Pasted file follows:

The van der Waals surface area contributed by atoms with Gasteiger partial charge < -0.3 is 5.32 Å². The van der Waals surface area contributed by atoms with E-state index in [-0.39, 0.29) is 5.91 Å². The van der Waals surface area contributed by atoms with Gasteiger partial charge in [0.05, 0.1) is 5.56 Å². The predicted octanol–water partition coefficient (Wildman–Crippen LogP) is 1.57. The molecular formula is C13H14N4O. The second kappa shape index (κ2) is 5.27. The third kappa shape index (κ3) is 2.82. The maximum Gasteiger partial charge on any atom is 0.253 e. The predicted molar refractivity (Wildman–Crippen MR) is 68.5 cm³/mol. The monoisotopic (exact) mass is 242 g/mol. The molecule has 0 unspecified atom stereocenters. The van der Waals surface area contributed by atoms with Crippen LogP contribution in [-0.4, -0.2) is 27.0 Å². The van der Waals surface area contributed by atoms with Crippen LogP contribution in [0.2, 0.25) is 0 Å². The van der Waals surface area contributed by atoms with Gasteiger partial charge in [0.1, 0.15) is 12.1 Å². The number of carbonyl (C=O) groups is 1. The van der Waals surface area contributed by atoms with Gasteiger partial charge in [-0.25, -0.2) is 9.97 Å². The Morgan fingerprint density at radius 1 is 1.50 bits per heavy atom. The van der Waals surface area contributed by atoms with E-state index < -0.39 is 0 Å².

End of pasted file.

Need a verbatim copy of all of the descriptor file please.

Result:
The van der Waals surface area contributed by atoms with Gasteiger partial charge < -0.3 is 5.32 Å². The van der Waals surface area contributed by atoms with E-state index in [-0.39, 0.29) is 5.91 Å². The van der Waals surface area contributed by atoms with Gasteiger partial charge in [0.05, 0.1) is 5.56 Å². The predicted octanol–water partition coefficient (Wildman–Crippen LogP) is 1.57. The molecular formula is C13H14N4O. The second kappa shape index (κ2) is 5.27. The third kappa shape index (κ3) is 2.82. The maximum Gasteiger partial charge on any atom is 0.253 e. The predicted molar refractivity (Wildman–Crippen MR) is 68.5 cm³/mol. The monoisotopic (exact) mass is 242 g/mol. The molecule has 0 unspecified atom stereocenters. The van der Waals surface area contributed by atoms with Crippen LogP contribution in [-0.4, -0.2) is 27.0 Å². The van der Waals surface area contributed by atoms with Crippen LogP contribution in [0.2, 0.25) is 0 Å². The van der Waals surface area contributed by atoms with Gasteiger partial charge in [0.1, 0.15) is 12.1 Å². The number of carbonyl (C=O) groups is 1. The van der Waals surface area contributed by atoms with Gasteiger partial charge in [-0.25, -0.2) is 9.97 Å². The Morgan fingerprint density at radius 1 is 1.50 bits per heavy atom. The van der Waals surface area contributed by atoms with E-state index < -0.39 is 0 Å².